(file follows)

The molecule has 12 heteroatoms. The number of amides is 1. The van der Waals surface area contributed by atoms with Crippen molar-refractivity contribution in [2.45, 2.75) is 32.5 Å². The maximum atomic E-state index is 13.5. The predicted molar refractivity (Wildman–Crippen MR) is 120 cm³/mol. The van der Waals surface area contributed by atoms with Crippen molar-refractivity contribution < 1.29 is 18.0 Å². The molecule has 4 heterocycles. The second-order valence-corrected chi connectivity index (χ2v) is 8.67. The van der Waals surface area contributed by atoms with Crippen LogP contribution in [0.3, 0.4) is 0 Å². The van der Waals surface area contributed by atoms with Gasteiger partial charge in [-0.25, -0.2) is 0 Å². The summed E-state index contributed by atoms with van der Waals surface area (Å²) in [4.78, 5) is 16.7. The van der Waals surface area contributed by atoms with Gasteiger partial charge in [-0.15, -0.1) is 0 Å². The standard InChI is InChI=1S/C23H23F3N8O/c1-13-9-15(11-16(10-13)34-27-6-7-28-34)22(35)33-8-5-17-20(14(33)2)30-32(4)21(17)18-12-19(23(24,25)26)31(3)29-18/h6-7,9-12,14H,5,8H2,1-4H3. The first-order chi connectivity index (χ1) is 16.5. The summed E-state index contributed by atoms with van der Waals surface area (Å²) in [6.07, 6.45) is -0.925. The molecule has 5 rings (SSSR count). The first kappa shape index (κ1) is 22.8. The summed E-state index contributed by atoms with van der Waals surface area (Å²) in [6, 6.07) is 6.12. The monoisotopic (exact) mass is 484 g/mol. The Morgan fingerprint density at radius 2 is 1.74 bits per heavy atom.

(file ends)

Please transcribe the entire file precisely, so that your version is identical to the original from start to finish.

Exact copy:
The molecule has 12 heteroatoms. The number of amides is 1. The van der Waals surface area contributed by atoms with Crippen molar-refractivity contribution in [2.45, 2.75) is 32.5 Å². The maximum atomic E-state index is 13.5. The predicted molar refractivity (Wildman–Crippen MR) is 120 cm³/mol. The van der Waals surface area contributed by atoms with Crippen molar-refractivity contribution < 1.29 is 18.0 Å². The molecule has 4 heterocycles. The second-order valence-corrected chi connectivity index (χ2v) is 8.67. The van der Waals surface area contributed by atoms with Crippen LogP contribution in [0.3, 0.4) is 0 Å². The van der Waals surface area contributed by atoms with Gasteiger partial charge in [-0.25, -0.2) is 0 Å². The summed E-state index contributed by atoms with van der Waals surface area (Å²) in [4.78, 5) is 16.7. The van der Waals surface area contributed by atoms with Gasteiger partial charge in [-0.15, -0.1) is 0 Å². The standard InChI is InChI=1S/C23H23F3N8O/c1-13-9-15(11-16(10-13)34-27-6-7-28-34)22(35)33-8-5-17-20(14(33)2)30-32(4)21(17)18-12-19(23(24,25)26)31(3)29-18/h6-7,9-12,14H,5,8H2,1-4H3. The first-order chi connectivity index (χ1) is 16.5. The summed E-state index contributed by atoms with van der Waals surface area (Å²) in [6.07, 6.45) is -0.925. The molecule has 5 rings (SSSR count). The first kappa shape index (κ1) is 22.8. The summed E-state index contributed by atoms with van der Waals surface area (Å²) in [6, 6.07) is 6.12. The monoisotopic (exact) mass is 484 g/mol. The Morgan fingerprint density at radius 2 is 1.74 bits per heavy atom.